Exact Distributions of the Limited Information Maximum Likelihood Estimator and the Two-Stage Least Squares Estimator
The exact finite sample distributions of the two estimators differ. We shall discuss briefly the main results about these distributions as well as their approximations. The discussion is very brief because there are several excellent survey articles on this topic by Mariano (1982), Anderson (1982), Taylor (1982), and Phillips (1983).
In the early years (say, until the 1960s) most of the results were obtained by Monte Carlo studies; a summary of these results has been given by Johnston (1972). The conclusions of these Monte Carlo studies concerning the choice between LIML and 2SLS were inconclusive, although they gave a slight edge to 2SLS in terms of the mean squared error or similar moment criteria. However, most of these studies did not realize that the moment criteria may not be appropriate in view of the later established fact that LIML does not have a moment of any order and 2SLS has moments of the order up to and including the degree of overidentifiability (Kw — N, in our notation).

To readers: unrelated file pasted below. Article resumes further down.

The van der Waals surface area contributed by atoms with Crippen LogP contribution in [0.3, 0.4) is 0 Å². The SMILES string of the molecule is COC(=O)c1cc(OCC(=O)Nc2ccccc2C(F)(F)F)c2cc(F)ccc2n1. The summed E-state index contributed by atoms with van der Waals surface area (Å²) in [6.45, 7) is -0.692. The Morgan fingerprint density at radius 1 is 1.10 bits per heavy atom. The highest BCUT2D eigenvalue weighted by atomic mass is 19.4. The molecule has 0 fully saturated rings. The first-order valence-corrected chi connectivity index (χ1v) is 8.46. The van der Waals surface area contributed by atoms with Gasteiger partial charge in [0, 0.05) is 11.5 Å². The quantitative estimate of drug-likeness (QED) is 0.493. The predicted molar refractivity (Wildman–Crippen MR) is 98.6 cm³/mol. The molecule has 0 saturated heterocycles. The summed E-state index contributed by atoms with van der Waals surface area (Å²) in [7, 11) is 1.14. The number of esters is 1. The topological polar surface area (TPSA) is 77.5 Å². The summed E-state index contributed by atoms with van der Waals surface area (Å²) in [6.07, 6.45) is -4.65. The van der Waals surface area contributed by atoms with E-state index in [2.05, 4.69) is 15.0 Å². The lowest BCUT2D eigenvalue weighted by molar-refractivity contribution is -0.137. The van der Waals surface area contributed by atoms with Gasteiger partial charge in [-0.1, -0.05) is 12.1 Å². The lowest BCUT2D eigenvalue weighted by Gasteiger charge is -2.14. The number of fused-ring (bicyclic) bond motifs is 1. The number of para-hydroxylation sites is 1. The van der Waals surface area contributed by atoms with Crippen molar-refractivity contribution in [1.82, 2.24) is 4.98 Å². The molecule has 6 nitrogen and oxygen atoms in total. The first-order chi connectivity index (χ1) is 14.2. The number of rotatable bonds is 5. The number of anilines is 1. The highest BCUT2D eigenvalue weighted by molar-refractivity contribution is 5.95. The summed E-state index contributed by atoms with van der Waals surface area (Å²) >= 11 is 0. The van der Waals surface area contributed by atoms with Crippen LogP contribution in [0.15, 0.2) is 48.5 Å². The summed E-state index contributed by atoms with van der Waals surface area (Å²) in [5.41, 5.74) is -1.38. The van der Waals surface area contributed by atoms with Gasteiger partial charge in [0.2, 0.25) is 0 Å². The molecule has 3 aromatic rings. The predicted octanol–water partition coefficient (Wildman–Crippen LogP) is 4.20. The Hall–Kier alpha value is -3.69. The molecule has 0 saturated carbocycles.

The exact distributions of the two estimators and their approximations have since been obtained, mostly for a simple two-equation model.6 Anderson (1982) summarized these results and showed that 2SLS exhibits a greater median-bias than LIML, especially when the degree of simultaneity and the degree of overidentifiability are large, and that the convergence to normality of 2SLS is slower than that of LIML.
Another recent result favors LIML over 2SLS; Fuller (1977) proposed the modified LIML that is obtained by substituting X~c/(T— K2), where c is any constant, for A in (7.3.3). He showed that it has finite moments and dominates 2SLS in terms of the mean squared error to 0( T~2). Fuller’s estimator can be interpreted as another example of the second-order efficiency of the bias-corrected MLE (see Section 4.2.4).
However, we must treat these results with caution. First, both Anderson’s and Fuller’s results were obtained under the assumption of normality, whereas the asymptotic distribution can be obtained without normality. Second, Anderson’s results were obtained only for a simple model; and, moreover, it is difficult to verify in practice exactly how large the degrees of simultaneity and overidentifiability should be for LIML to dominate 2SLS. Third, we should also compare the performance of estimators under misspecified models. Monte Carlo studies indicate that the simpler the estimator the more robust it tends to be against misspecification. (See Taylor, 1983, for a critical appraisal of the finite sample results.)